Letty's Daily Reading: The Queen of Cups
The Queen of Cups
Queen of Cups
For today's reading, I will be using the Bohemian Gothic Tarot, a fantastic deck that is dark, lovely, and a little bit romantic. This deck is largely Victorian-era in its imagery and references and often refers to classic horror figures (such as Nosferatu and Frankenstein). It follows a classic Rider-Waite symbolsm and is fairly easy for new readers to understand.
As a way to jump into the reading, I'll give a quick description of the card and what I notice first:
In this deck, the Queen of Cups is reclining backward, her arms behind her head, a harp in her lap. She wears a blue dress, has long, blonde hair, wears several necklaces, and at her feet is a goblet. The card is largely dark, as the Queen is sitting in a murky area, a raven by her side, but the clouds are breaking and shafts of light come through, illuminating her face and the water behind her. A castle is in the background, to her right, and a tangle of some kind of flower surrounds her goblet. The mood overall seems reflective, gothic, and romantic, but not particularly melancholy.
The Queen card is a court card (consisting of pages, knights, queens, and kings, though some variations exist in Thoth-based decks), which usually indicates an aspect of personality or a particular person in one's life. While the Major Arcana points to major life points or spiritual concerns and the numbered cards refer to stages or events in life, the court cards are about personality. Queens are the nurturing, adult, feminine energy in the tarot deck (though "feminine" doesn't necessarily mean "woman") and are often the "social" aspect of oneself. The cups traditionally relate to emotions, dreams, intuition, and those "watery" parts of the self that are changeable and unstable.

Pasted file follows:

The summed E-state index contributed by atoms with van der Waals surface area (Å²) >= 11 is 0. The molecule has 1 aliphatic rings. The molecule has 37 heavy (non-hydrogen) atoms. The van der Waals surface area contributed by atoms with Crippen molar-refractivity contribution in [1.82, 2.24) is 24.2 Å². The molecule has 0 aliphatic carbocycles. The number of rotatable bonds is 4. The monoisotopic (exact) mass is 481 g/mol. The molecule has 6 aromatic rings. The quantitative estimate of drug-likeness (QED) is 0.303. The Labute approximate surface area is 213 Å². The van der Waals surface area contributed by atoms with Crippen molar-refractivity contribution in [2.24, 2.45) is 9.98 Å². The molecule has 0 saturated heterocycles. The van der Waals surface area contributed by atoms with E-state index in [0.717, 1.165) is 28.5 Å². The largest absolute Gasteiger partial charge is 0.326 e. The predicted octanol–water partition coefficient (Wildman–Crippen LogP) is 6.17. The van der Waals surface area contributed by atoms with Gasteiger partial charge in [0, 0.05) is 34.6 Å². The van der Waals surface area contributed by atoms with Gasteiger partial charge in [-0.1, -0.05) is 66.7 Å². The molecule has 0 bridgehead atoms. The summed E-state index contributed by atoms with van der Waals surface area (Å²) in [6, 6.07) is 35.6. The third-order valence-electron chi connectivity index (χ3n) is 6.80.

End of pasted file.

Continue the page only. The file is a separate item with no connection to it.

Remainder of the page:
The queen card is a "mature" emotional card, one in which a feminine figure has emotional awareness and the ability to nurture both herself and those around her. The queen is often associated with the arts, such as music, painting, and poetry. She is also a lover of the sensual (though not as much as the Queen of Pentacles!).
In this particular deck, the harp in the Queen's lap indicates this artistic element of the card: this is the part of my personality that isn't afraid to be vulnerable and to create. Although the card at first seems serene with the queen's arms back, her face enraptured, the clouds and water behind her indicate the possibility of a storm. Perhaps the light peeking through the clouds indicates insight that comes from the tranquility after a storm of emotions and the ability to "put the pieces back together" after an emotional breakdown.
In a reading, a Queen of Cups can sometimes indicate another person in a client's life. This person would possess characteristics given above, such as the ability to nurture, the ability to emotionally engage with the world without overwhelm, and the ability to be in touch with one's emotions (often through art or expression).
For me, I see this card as being about embracing the nurturing, loving, creative parts of myself and being open to emotion influencing my art and expression.
Queen of Cups
Advice for Readers
When you get a Queen of Cups in a reading, think about the client's question: could this card be indicating another person or an aspect of the client's self? My reading style tends to point to aspects of the self being the dominant interpretation, but it's important to take the client's lead here and really think about what a client is asking. If you use additional divination, such as pendulums, these can help clarify.
The queen is a mature manifestation of an emotional state: largely, this is a tranquil card that doesn't indicate emotional instability. When a client receives this card and it relates to them, it points to the possibility of understanding, nurturing, and joy.
Thank you all for the read, and good luck as you read tarot both for yourself and others! Please feel free to leave comments letting me know your thoughts about my daily reading :)